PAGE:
HIV Organ Policy Equity Act

When someone is dying, you treat what is killing them first.

This might seem obvious, but its not– People wondered ‘If we can cure people of HIV with bone marrow transplants, then why dont we give everyone bone marrow transplants??’

We can only give HIV+ people with blood cancers that are killing them bone marrow transplants, because of the risks involved in the procedure. Bone marrow transplants are non-trivial. They can kill someone. So unless a cancer is killing an HIV+ person, it isnt worth the risk.

Furthermore, when someone got a bone marrow transplant, traditionally, they were taken off antiretroviral therapy. Why? Because ARVs are hard on your body… and so is surgery, radiation, chemo, etc. Because the cancer is what is posing the immediate threat, people are taken off ART, and the physicians focus on treating the cancer. Turns out if the patient can handle the cancer treatment on ART, it is great, but we didnt know that before.

Likewise, this is one of those times where I would normally be against something, but the ‘its killing someone’ hierarchy overrides my objections:

HIV Organ Policy Equity (HOPE) Act

Text of Act

HIV+ people who, lets say die in a car crash, cannot donate their organs. Obviously. We dont want to infect HIV- people with HIV.


There are lots of HIV+ people waiting for organs too. Why not take organs from HIV+ people and give them to other HIV+ people so it isnt a total waste?

“ARG!!!” my brain screams. “Thats a horrible idea! All HIVs are not the same! The person needing the organ might be controlling virus just fine, but the new HIV might be more pathogenic, might cause more damage, might be drug resistant, ARG!”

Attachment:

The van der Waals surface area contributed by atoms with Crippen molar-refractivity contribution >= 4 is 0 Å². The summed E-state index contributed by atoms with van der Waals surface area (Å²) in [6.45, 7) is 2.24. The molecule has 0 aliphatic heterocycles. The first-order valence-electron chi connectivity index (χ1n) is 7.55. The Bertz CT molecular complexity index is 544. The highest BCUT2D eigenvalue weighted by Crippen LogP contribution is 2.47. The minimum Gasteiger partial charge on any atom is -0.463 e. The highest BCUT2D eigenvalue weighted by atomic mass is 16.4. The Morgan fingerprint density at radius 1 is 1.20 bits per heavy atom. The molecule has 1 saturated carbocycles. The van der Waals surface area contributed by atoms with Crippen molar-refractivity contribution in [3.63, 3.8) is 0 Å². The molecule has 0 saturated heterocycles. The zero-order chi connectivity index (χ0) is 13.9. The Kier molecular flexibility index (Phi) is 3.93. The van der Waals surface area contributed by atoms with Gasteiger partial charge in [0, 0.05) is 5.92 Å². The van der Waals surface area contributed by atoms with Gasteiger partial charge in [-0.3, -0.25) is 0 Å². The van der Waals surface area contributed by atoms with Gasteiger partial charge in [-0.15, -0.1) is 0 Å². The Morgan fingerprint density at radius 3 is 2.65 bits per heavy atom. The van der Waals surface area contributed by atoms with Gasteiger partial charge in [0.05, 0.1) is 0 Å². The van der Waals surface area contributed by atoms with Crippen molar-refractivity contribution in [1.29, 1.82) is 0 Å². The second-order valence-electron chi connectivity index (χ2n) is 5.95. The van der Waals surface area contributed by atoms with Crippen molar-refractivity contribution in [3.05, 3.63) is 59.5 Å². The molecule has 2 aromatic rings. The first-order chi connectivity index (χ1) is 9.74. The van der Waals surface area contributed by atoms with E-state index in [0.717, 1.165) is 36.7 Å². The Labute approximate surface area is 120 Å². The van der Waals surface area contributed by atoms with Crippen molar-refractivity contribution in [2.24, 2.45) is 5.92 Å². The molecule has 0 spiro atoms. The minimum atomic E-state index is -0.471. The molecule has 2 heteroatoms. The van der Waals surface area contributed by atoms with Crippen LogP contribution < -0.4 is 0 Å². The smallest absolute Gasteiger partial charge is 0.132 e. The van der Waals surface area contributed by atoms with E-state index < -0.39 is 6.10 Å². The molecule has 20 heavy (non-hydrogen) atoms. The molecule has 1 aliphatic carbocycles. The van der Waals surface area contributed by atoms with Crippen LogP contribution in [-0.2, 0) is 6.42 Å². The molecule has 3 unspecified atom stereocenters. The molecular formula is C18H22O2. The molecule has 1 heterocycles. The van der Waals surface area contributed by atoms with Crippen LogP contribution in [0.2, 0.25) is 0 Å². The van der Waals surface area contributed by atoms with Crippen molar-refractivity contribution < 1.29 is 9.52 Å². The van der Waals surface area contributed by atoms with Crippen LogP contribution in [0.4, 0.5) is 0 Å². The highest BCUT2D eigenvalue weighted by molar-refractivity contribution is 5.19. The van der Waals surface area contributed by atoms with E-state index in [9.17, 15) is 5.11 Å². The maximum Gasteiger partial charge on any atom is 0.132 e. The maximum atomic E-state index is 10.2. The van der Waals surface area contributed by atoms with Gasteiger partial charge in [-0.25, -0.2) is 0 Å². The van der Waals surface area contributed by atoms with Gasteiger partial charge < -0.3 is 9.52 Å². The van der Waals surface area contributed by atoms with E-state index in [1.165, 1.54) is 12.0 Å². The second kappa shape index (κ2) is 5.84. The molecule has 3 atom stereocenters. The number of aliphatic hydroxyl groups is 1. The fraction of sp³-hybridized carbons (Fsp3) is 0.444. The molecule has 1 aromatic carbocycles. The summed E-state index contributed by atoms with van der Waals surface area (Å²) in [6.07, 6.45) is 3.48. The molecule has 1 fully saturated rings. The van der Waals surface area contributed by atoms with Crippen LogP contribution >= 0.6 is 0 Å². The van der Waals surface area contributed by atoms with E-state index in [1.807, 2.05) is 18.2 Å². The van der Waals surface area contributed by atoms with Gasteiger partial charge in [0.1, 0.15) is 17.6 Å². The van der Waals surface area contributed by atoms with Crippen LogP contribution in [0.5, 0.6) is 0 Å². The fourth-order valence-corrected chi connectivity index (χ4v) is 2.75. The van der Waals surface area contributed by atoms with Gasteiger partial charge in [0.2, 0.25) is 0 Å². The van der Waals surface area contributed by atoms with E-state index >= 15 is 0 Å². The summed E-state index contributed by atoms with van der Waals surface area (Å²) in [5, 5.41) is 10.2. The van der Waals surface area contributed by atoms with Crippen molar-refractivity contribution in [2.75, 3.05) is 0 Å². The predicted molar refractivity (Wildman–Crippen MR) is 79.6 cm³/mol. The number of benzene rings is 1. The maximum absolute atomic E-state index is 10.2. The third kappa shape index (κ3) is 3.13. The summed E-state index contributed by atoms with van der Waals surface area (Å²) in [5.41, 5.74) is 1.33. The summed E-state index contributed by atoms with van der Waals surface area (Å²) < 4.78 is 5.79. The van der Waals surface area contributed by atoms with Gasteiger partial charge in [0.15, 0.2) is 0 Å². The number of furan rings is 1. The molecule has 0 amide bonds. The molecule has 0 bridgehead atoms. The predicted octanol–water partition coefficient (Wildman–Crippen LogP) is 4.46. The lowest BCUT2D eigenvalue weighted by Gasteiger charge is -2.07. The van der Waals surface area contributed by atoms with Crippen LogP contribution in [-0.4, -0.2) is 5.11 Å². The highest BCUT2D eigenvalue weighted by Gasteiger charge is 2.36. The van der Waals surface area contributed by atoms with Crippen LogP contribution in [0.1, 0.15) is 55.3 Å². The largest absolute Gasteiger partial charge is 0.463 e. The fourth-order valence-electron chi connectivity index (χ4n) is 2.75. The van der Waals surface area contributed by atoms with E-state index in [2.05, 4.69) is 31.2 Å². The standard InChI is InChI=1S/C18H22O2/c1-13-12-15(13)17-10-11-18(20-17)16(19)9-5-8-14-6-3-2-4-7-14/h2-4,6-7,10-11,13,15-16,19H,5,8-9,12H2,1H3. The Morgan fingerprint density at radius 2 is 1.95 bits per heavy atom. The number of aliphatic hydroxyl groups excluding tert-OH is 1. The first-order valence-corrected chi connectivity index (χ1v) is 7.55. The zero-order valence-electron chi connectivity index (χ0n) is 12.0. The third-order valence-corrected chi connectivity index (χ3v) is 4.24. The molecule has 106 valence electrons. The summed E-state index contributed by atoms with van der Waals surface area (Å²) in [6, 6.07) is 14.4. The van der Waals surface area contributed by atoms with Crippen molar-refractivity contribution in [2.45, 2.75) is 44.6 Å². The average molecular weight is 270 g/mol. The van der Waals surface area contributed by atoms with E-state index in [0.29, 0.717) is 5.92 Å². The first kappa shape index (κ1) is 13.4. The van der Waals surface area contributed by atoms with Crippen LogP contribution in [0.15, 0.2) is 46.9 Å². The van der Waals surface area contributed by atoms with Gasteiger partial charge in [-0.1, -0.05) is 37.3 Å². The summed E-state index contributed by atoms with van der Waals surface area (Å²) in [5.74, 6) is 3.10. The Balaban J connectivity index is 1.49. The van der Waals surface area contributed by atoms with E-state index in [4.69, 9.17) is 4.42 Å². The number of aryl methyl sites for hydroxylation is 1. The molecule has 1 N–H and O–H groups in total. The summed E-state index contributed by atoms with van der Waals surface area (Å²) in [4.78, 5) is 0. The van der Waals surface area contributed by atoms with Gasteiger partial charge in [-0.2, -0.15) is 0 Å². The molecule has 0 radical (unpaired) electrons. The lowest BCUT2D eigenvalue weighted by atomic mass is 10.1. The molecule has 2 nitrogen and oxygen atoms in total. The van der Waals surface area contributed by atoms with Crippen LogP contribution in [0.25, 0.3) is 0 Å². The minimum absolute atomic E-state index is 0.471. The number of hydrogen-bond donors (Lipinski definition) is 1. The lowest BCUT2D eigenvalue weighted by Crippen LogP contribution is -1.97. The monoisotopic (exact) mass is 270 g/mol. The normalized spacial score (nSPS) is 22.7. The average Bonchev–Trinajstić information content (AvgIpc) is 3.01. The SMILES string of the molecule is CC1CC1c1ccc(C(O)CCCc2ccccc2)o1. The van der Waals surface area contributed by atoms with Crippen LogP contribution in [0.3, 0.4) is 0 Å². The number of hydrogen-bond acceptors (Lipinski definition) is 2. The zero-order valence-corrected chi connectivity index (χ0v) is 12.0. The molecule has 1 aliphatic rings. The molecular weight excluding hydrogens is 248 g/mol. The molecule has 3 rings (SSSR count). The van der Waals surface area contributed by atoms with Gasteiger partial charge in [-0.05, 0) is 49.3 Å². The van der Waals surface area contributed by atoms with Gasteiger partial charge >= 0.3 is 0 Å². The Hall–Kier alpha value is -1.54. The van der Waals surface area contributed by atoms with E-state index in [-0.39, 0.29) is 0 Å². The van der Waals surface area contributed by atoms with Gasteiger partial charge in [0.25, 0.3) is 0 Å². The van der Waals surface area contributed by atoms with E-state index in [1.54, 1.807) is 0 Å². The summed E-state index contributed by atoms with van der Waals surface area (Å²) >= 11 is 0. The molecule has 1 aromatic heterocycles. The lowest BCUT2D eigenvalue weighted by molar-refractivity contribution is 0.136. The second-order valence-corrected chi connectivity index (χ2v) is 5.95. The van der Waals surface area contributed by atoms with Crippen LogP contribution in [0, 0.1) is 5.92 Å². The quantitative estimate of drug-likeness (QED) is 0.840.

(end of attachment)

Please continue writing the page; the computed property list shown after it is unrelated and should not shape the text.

… But if you are HIV+ and about to die because you need a liver transplant… are you willing to take that risk? What does that risk actually look like?

That is where the HOPE act comes in.

Passage of this act does not mean HIV+ people can donate organs, or accept HIV+ organs today. What they are doing, is *exploring* HIV+–>HIV+ organ donations. What does happen to the patients? What are the risks? We have no idea. It might be a risk worth taking that can save lives– not just of HIV+ people waiting for organs, but HIV- people who would have a shorter wait time for organs as well.

The HOPE act lets scientists and physicians study HIV+–>HIV+ donations. If it works, YAY! If it does end up being bad for the HIV+ recipients, they will drop it.

I think its a great idea.


  1. #1 Mu
    November 21, 2013

    What is the risk involved for the medical personnel performing these transplants, and how would you ship the organs? Shipping level II biohazard material in a cooler on ice won’t cut it for airlines, or OSHA for that matter.

  2. #2 Richard Hendricks
    Austin, TX
    November 21, 2013

    I am confused. Wouldn’t organ recipients have to take immunosupressive drugs for the rest of their life? How would that interact with the ARV therapy and HIV? Seems very murky to me.